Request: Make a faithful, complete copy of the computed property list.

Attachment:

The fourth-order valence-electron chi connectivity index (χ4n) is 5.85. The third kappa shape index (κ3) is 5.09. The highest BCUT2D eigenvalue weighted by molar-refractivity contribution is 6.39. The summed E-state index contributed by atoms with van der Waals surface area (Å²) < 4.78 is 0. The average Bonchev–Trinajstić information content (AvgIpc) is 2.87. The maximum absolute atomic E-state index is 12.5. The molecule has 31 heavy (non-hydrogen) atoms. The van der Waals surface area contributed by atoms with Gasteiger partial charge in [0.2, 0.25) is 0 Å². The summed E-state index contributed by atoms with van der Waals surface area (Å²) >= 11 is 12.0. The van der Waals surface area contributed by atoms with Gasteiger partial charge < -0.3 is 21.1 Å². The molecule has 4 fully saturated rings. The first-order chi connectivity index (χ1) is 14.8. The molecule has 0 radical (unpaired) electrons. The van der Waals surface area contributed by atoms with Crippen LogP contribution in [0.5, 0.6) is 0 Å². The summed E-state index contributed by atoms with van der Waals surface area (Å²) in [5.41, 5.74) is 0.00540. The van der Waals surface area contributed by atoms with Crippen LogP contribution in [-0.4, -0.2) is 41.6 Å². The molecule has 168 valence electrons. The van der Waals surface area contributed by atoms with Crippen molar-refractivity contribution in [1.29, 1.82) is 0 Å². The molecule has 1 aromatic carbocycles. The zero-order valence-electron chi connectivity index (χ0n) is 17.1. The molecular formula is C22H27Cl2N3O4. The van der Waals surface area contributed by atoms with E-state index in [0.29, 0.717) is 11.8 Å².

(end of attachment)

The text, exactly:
The fourth-order valence-electron chi connectivity index (χ4n) is 5.85. The third kappa shape index (κ3) is 5.09. The highest BCUT2D eigenvalue weighted by molar-refractivity contribution is 6.39. The summed E-state index contributed by atoms with van der Waals surface area (Å²) < 4.78 is 0. The average Bonchev–Trinajstić information content (AvgIpc) is 2.87. The maximum absolute atomic E-state index is 12.5. The molecule has 31 heavy (non-hydrogen) atoms. The van der Waals surface area contributed by atoms with Gasteiger partial charge in [0.2, 0.25) is 0 Å². The summed E-state index contributed by atoms with van der Waals surface area (Å²) >= 11 is 12.0. The van der Waals surface area contributed by atoms with Gasteiger partial charge < -0.3 is 21.1 Å². The molecule has 4 fully saturated rings. The first-order chi connectivity index (χ1) is 14.8. The molecule has 0 radical (unpaired) electrons. The van der Waals surface area contributed by atoms with Crippen LogP contribution in [0.5, 0.6) is 0 Å². The summed E-state index contributed by atoms with van der Waals surface area (Å²) in [5.41, 5.74) is 0.00540. The van der Waals surface area contributed by atoms with Crippen LogP contribution in [-0.4, -0.2) is 41.6 Å². The molecule has 168 valence electrons. The van der Waals surface area contributed by atoms with Crippen molar-refractivity contribution in [1.29, 1.82) is 0 Å². The molecule has 1 aromatic carbocycles. The zero-order valence-electron chi connectivity index (χ0n) is 17.1. The molecular formula is C22H27Cl2N3O4. The van der Waals surface area contributed by atoms with E-state index in [0.29, 0.717) is 11.8 Å².